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Volume 10 (2010), Pages 1886-1889

Why is the New York Times Writing so Much about Alzheimer's Disease Therapies?

Molecular and Integrative Neurosciences Department, The Scripps Research Institute, La Jolla, CA, USA

Received 8 September 2010; Revised 12 September 2010; Accepted 13 September 2010

Academic Editor: Graham V. Lees

Copyright © 2010 Tamas Bartfai.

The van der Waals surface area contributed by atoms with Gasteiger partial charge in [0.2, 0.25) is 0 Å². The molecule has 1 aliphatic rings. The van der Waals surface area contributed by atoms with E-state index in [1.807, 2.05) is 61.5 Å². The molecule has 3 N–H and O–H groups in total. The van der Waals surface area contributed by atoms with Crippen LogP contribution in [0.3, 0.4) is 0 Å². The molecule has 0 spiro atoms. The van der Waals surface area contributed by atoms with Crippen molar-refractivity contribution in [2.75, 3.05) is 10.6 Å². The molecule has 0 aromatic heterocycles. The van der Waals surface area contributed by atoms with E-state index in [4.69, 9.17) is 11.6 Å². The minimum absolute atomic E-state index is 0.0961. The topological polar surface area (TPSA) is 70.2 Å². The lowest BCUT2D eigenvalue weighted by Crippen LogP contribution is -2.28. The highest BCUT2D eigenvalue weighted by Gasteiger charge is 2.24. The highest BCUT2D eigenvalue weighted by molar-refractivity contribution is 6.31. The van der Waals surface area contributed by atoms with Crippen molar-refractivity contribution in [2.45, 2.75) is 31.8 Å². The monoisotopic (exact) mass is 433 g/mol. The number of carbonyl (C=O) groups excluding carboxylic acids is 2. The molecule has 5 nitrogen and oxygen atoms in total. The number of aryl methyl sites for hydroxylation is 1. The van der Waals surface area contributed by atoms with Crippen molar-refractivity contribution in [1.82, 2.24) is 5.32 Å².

Can we go back to proving that drugs work in preventing, postponing, and ameliorating familial Alzheimer's disease (ad)? Ad is so devastating that there is a great public interest in the drug discovery process as evinced by the sheer number of articles in the serious popular press. The presently available, yet poorly performing, drugs have been approved despite their multiple peripheral side effects. The research on disease-modifying agents for the treatment of ad is largely focused on reducing amyloid plaques. However, it is now clear that companies and researchers alike are losing hope in finding an efficacious therapy rapidly that works in ad patients who are already cognitively impaired, and that people who staked their scientific and professional career on finding a cure for ad based on the amyloid hypothesis are shaken by the series of failed clinical trials within a short period of time. It is emerging that we may start to treat ad far too late to be able to make any significant slowing of the disease or postponing the onset of the symptoms of the disease. The history of drug development for other diseases should encourage us to focus on patients in whom we can identify the genetic markers associated with familial ad. Then when we have an efficacious and very safe drug, we will be able to establish its efficacy on, most importantly, cognition, but also at the level of plaques. This will provide the pharmacological evidence needed to show that it is worth fighting amyloidosis because it saves memory. We have a successful and lucrative history of preventive medicine on a large scale, all we need now is the foresight and will to switch strategy and no longer look for a magic bullet to fix ad, but to discover drugs that will delay and prevent the onset of ad, drugs that may be safely taken by symptom-free patients who are vulnerable and susceptible to ad. The initial population that might be preventatively treated against ad would indeed be those with genetic predisposition. While prevention trials are long and expensive as emphasized by the industry, the market for a safe and effective drug would be extended to the large number of patients susceptible to sporadic ad. Since the highest risk factor for sporadic ad is age, this would be an extraordinarily large market.